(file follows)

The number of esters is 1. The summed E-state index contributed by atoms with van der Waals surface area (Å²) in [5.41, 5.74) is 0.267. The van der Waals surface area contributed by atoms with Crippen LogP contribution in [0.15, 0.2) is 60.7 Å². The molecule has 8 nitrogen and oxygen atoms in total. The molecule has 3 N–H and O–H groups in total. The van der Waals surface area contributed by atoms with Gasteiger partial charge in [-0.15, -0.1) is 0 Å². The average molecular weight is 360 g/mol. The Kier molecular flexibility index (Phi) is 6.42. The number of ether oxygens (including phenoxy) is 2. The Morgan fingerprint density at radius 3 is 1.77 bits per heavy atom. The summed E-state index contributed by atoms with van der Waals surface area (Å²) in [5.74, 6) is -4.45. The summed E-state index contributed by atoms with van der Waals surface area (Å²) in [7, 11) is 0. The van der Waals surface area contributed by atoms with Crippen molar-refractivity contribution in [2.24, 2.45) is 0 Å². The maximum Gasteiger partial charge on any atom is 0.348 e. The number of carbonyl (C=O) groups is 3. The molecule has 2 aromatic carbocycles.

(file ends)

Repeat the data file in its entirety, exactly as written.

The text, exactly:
The number of esters is 1. The summed E-state index contributed by atoms with van der Waals surface area (Å²) in [5.41, 5.74) is 0.267. The van der Waals surface area contributed by atoms with Crippen LogP contribution in [0.15, 0.2) is 60.7 Å². The molecule has 8 nitrogen and oxygen atoms in total. The molecule has 3 N–H and O–H groups in total. The van der Waals surface area contributed by atoms with Gasteiger partial charge in [-0.15, -0.1) is 0 Å². The average molecular weight is 360 g/mol. The Kier molecular flexibility index (Phi) is 6.42. The number of ether oxygens (including phenoxy) is 2. The Morgan fingerprint density at radius 3 is 1.77 bits per heavy atom. The summed E-state index contributed by atoms with van der Waals surface area (Å²) in [5.74, 6) is -4.45. The summed E-state index contributed by atoms with van der Waals surface area (Å²) in [7, 11) is 0. The van der Waals surface area contributed by atoms with Crippen molar-refractivity contribution in [2.24, 2.45) is 0 Å². The maximum Gasteiger partial charge on any atom is 0.348 e. The number of carbonyl (C=O) groups is 3. The molecule has 2 aromatic carbocycles.